There I was, with this large piece of flat rubber encircling one molar, the rest of it flapping wetly over my lips and cheeks. The very friendly dental hygienist had put it on per dentist instructions, then they had all left while the numbing medicine took complete affect. Now, my bladder was feeling its own effects and numbness wasn’t involved. Apparently, I was well hydrated. Waiting was no longer an option and I sat up. There was no bell to ring and my voice was so muffled I could barely hear it myself. I waited for blood circulation to normalize after the prolonged reclining position.
After a safe vertical stance had been achieved, I peeked out of my cubical like an escapee, not sure where to find a restroom. Fortunately, the hygienist in the next station looked up at me and understood my rubber-garbled sounds of distress. She gave me a second glance and offered to show me to the “back bathroom.” The way she said it implied this was not a normal place to take patients. Turns out it was through the employee lounge. As she left me at the restroom door, she made a wisecrack about me not eating all their candy, knowing full well I couldn’t feel my face.
As I made the small movement to look down and unbutton my pants, I was horrified to see a waterfall of saliva flow from my face. For some reason, I examined the floor to see if it landed there. Possibly I was hoping for some miracle of anti-gravity. But I didn’t look for long, because the saliva just kept on pouring out in a steady stream! I couldn’t make it stop! I turned my head this way and that, trying to utilize gravity, but the siphon principle was in full motion. Finally, I just held my head in a way that protected my clothes as best I could, and completed my mission there.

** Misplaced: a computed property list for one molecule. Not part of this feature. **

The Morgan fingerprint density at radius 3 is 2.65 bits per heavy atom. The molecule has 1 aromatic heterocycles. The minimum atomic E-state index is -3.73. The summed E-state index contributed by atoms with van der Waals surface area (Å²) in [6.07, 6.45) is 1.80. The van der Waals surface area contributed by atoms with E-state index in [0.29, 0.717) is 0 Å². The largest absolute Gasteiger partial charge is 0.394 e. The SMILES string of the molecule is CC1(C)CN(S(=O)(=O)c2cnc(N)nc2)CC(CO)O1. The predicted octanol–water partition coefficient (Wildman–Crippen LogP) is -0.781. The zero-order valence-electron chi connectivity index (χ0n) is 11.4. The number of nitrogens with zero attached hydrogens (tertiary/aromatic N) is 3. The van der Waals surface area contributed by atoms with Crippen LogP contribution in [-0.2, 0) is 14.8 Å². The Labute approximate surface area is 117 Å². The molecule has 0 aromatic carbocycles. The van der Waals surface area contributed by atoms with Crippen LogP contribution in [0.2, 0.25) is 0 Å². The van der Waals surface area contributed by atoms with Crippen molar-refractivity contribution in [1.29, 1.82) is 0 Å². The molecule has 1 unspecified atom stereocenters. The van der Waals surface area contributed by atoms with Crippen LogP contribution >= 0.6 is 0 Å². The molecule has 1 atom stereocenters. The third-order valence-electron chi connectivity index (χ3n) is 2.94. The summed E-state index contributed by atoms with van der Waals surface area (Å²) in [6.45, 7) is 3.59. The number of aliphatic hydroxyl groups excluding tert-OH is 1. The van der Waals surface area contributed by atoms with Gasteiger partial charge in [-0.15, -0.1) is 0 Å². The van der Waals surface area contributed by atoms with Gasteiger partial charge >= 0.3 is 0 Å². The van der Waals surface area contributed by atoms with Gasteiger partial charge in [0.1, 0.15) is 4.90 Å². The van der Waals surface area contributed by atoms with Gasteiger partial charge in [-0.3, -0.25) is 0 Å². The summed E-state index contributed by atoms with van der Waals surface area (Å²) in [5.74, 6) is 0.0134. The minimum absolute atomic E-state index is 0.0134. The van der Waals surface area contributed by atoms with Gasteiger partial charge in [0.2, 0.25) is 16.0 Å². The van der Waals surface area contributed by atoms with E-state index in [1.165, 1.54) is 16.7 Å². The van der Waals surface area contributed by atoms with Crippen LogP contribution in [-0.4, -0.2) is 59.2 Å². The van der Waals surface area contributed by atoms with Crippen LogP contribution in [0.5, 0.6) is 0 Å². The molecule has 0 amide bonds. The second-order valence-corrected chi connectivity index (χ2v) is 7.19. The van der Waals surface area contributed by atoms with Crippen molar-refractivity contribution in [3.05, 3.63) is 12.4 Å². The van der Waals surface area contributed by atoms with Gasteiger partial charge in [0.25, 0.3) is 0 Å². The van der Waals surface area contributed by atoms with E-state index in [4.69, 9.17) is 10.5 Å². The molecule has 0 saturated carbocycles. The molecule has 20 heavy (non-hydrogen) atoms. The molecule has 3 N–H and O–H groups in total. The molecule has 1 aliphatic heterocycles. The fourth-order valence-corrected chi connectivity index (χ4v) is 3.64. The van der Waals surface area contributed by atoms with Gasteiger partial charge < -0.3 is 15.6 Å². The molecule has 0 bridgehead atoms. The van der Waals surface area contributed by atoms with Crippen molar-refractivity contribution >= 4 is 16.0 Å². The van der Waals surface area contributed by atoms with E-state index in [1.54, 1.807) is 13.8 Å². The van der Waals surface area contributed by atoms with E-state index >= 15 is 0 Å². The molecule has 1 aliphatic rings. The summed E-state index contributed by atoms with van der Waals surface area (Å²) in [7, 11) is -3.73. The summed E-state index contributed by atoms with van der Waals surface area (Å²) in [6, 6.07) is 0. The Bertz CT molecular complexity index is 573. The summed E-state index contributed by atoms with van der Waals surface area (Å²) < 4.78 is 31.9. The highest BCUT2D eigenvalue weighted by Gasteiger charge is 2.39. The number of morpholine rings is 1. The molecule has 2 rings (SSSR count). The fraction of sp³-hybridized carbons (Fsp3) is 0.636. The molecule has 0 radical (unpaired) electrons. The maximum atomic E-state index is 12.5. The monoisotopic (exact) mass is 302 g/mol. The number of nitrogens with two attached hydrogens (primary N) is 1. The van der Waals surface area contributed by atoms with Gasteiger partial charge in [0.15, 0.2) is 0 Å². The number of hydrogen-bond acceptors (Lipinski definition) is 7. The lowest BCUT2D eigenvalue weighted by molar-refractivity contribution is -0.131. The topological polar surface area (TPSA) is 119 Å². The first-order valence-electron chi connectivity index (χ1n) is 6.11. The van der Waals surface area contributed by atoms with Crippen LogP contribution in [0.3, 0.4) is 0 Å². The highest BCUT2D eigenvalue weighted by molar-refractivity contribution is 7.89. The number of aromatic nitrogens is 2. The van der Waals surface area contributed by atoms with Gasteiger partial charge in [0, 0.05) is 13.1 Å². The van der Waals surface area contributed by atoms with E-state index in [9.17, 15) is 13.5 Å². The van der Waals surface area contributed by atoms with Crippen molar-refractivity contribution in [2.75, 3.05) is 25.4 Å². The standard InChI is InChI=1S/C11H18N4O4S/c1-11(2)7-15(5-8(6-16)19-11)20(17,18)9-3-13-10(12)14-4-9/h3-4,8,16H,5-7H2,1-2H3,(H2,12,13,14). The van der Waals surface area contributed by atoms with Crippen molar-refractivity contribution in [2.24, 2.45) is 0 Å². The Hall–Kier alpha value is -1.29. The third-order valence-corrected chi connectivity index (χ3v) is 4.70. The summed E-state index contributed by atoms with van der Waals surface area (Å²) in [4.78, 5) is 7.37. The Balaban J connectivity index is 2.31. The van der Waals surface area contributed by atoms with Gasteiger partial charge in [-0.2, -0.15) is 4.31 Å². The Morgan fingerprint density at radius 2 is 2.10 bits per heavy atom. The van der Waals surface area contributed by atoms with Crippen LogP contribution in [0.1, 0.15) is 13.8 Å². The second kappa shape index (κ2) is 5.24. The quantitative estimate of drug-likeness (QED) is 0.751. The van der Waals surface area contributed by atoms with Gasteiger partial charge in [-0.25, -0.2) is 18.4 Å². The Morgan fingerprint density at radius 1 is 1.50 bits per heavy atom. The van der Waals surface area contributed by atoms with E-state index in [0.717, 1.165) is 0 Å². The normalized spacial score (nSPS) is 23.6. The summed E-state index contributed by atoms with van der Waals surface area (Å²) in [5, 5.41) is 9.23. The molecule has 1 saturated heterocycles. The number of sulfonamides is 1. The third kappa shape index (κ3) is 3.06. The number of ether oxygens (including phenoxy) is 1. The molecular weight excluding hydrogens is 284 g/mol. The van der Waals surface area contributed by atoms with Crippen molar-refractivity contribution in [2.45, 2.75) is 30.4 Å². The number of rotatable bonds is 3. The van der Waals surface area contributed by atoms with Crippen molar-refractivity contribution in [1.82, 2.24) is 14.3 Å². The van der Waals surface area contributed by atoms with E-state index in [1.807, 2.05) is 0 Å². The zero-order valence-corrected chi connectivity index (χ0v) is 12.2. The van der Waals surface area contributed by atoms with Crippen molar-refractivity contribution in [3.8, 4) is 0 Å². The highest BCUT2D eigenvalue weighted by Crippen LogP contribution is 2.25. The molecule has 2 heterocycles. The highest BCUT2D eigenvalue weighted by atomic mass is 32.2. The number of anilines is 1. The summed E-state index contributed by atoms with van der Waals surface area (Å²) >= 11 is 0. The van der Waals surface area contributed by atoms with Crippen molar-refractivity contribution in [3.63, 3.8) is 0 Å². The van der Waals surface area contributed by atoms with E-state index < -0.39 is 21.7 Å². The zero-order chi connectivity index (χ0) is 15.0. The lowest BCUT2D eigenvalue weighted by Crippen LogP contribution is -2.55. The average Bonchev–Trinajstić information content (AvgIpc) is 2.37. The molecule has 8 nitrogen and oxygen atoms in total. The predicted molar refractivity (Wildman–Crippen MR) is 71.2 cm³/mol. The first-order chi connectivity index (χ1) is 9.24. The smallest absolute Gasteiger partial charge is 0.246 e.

With saliva still dribbling down my neck, I nervously made my way back to my chair. The hygienist who had outfitted me with this cursed rubber mouthpiece and told me I “could swallow normally” with it in place was cheerfully on her way somewhere. I warned her that I was not swallowing very normally and had left a large puddle on the floor of the employee bathroom. Her laugh was an unexpected mixture of surprised delight and complete unconcern. Perhaps hygienists are trained in how to respond to drooling patients wandering through the office?
Now, I was ready, I thought. Terrified about the impending root canal, but at least unlikely to further embarrass myself. Too soon, I wasn’t so sure of even that. When the lights were all positioned above me and multiple metal tools were projecting out from my lips, the scene morphed into an eery mix of two past experiences. In a weird time warp way, I was all of a sudden both 1) in the Chinese hospital getting my smashed face fixed and 2) having my mouth examined for that hideous nerve pain 9 years ago that lead to a temporary diagnosis by a neurosurgeon of something tenderly called “suicide disease.” Both scenarios had ended well, and I am fully recovered from them, but the panic must have shown on my face, because now both the dentist and the hygienist asked in near unison if I was okay in very soft voices. It was recommended that I could put my earbuds in and listen to music on my phone. They would tap me on the shoulder if they needed to communicate. Sounded like a plan
Have you ever tried to listen to music with high powered drills running in your head? It was like an echo chamber with motorcycle jack hammer inside. I gave up on the music and tried to pretend I was in a space ship and that sound was the engines taking off. I have listened to enough of the comedy sci-fi audio books of The Stainless Steel Rat lately. That’s what it would feel like, right? Like your head was going to shatter explode as you enter another universe or time dimension?